Bernard Tschumi Architects' New Acropolis Museum Opening June 20
During pre-construction, archaeologists discovered the remains of an ancient Athenian city and integrated the remains into the museum design.
Nicholas Tamarin -- Interior Design, 6/19/2009 12:00:00 AM
The cradle of Western civilization is about to get, well, more civilized now that Bernard Tschumi Architects' New Acropolis Museum is opening in Athens, Greece on June 20.
Built in collaboration with hometown architect Michael Photiadis, the 226,000 square foot, $175 million museum boasts 150,000 square feet of exhibition space—10 times that of the previous museum—for its collection of antiquities from the Acropolis.
The museum stands less than 1,000 feet southeast of the Parthenon in Athen's historic Makryianni area, at the entrance of a network of pedestrian walkways that link the key archaelogical sites of the Acropolis. During pre-construction, archaeologists discovered the remains of an ancient Athenian city, excavating over 43,000 square feet, and integrated the remains into the museum design. Tschumi, who won the commission in 2001 in a design competition chaired by Santiago Calatrava, based his design on the mathematics and concepts of ancient Greek architecture.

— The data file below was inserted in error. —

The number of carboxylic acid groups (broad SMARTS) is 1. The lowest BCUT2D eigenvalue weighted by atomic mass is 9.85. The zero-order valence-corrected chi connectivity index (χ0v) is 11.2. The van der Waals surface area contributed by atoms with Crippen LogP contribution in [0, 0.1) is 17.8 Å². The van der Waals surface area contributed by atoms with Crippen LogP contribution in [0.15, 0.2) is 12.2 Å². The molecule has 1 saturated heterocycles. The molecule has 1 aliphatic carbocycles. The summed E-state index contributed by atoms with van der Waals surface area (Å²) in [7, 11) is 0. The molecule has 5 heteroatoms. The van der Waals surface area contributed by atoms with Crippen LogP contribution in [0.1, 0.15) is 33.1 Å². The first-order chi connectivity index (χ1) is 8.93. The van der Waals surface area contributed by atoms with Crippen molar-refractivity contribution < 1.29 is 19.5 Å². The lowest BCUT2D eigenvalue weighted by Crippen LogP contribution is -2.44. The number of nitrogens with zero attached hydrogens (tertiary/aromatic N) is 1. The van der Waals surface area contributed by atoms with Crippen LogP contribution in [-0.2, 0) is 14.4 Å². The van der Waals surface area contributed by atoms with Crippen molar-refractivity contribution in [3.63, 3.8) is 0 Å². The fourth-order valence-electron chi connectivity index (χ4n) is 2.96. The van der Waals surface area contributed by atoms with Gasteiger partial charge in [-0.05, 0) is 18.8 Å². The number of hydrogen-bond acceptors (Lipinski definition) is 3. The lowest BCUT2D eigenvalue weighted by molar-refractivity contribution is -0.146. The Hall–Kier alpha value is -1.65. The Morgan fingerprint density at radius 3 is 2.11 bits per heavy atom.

"The form of the building arose as a response to the challenges of creating a structure that was worthy of housing the most dramatic sculptures of Greek antiquity, and doing so in an overwhelmingly historic and monumental setting," explains Tschumi. "The site at the foot of the Acropolis confronted us with the Parthenon itself, one of the most influential buildings in Western civilization. At the same tie, we had to consider the sensitive archaeological excavations, the presence of the contemporary city and its street grid, and the special challenges of the hot climate in Athens and an earthquake region."
The museum is articulated in three layers, a base, a middle zone, and a top. The musuems' entrance is in the base, where glass floors hover over the excavation site on more than 100 concrete pillars, placed so as not to damage the remains. A glass ramp leads to a the middle section's double-height space, featuring the musuem's permanent collection galleries from the Archaic to the late Roman period, and a public terrace. This space is topped by the Parthenon Gallery, a glass-enclosed rectangle that is rotated 23 degrees from the rest of the building in order to align with the Parthenon. The gallery boasts 360-degree views of the ancient temple and features its frieze on a concrete core at its center.
Images courtesy of Bernard Tschumi Architects.